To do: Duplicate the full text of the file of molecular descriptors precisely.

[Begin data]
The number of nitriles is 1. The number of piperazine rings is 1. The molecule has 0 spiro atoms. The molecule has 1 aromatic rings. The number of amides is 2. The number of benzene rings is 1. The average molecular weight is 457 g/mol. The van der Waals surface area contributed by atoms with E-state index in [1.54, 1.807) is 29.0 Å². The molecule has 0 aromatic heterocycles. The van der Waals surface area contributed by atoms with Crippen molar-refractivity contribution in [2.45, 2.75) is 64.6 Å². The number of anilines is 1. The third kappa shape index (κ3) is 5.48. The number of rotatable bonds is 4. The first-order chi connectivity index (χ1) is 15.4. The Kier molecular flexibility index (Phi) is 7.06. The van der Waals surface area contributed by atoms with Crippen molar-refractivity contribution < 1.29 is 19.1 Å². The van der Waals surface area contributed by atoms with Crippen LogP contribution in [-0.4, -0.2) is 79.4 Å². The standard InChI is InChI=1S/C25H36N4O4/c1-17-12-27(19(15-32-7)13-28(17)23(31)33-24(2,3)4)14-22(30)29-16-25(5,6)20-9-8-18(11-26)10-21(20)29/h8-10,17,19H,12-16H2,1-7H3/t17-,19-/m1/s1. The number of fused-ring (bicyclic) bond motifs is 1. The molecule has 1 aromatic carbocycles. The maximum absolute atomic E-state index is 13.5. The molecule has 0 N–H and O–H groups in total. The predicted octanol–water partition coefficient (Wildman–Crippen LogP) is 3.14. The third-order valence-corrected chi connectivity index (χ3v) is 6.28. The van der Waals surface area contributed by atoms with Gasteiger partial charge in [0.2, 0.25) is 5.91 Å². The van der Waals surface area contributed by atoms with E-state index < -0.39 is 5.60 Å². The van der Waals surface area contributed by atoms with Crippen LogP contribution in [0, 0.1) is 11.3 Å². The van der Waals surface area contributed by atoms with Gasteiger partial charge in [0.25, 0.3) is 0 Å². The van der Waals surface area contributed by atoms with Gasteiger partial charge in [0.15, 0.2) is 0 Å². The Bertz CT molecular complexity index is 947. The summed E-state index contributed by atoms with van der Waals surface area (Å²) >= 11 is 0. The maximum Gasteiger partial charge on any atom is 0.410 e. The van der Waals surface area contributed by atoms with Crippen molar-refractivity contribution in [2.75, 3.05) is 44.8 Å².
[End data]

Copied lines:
The number of nitriles is 1. The number of piperazine rings is 1. The molecule has 0 spiro atoms. The molecule has 1 aromatic rings. The number of amides is 2. The number of benzene rings is 1. The average molecular weight is 457 g/mol. The van der Waals surface area contributed by atoms with E-state index in [1.54, 1.807) is 29.0 Å². The molecule has 0 aromatic heterocycles. The van der Waals surface area contributed by atoms with Crippen molar-refractivity contribution in [2.45, 2.75) is 64.6 Å². The number of anilines is 1. The third kappa shape index (κ3) is 5.48. The number of rotatable bonds is 4. The first-order chi connectivity index (χ1) is 15.4. The Kier molecular flexibility index (Phi) is 7.06. The van der Waals surface area contributed by atoms with Crippen molar-refractivity contribution < 1.29 is 19.1 Å². The van der Waals surface area contributed by atoms with Crippen LogP contribution in [-0.4, -0.2) is 79.4 Å². The standard InChI is InChI=1S/C25H36N4O4/c1-17-12-27(19(15-32-7)13-28(17)23(31)33-24(2,3)4)14-22(30)29-16-25(5,6)20-9-8-18(11-26)10-21(20)29/h8-10,17,19H,12-16H2,1-7H3/t17-,19-/m1/s1. The number of fused-ring (bicyclic) bond motifs is 1. The molecule has 1 aromatic carbocycles. The maximum absolute atomic E-state index is 13.5. The molecule has 0 N–H and O–H groups in total. The predicted octanol–water partition coefficient (Wildman–Crippen LogP) is 3.14. The third-order valence-corrected chi connectivity index (χ3v) is 6.28. The van der Waals surface area contributed by atoms with Gasteiger partial charge in [0.2, 0.25) is 5.91 Å². The van der Waals surface area contributed by atoms with E-state index < -0.39 is 5.60 Å². The van der Waals surface area contributed by atoms with Crippen LogP contribution in [0, 0.1) is 11.3 Å². The van der Waals surface area contributed by atoms with Gasteiger partial charge in [0.25, 0.3) is 0 Å². The van der Waals surface area contributed by atoms with Gasteiger partial charge in [0.15, 0.2) is 0 Å². The Bertz CT molecular complexity index is 947. The summed E-state index contributed by atoms with van der Waals surface area (Å²) >= 11 is 0. The maximum Gasteiger partial charge on any atom is 0.410 e. The van der Waals surface area contributed by atoms with Crippen molar-refractivity contribution in [2.75, 3.05) is 44.8 Å².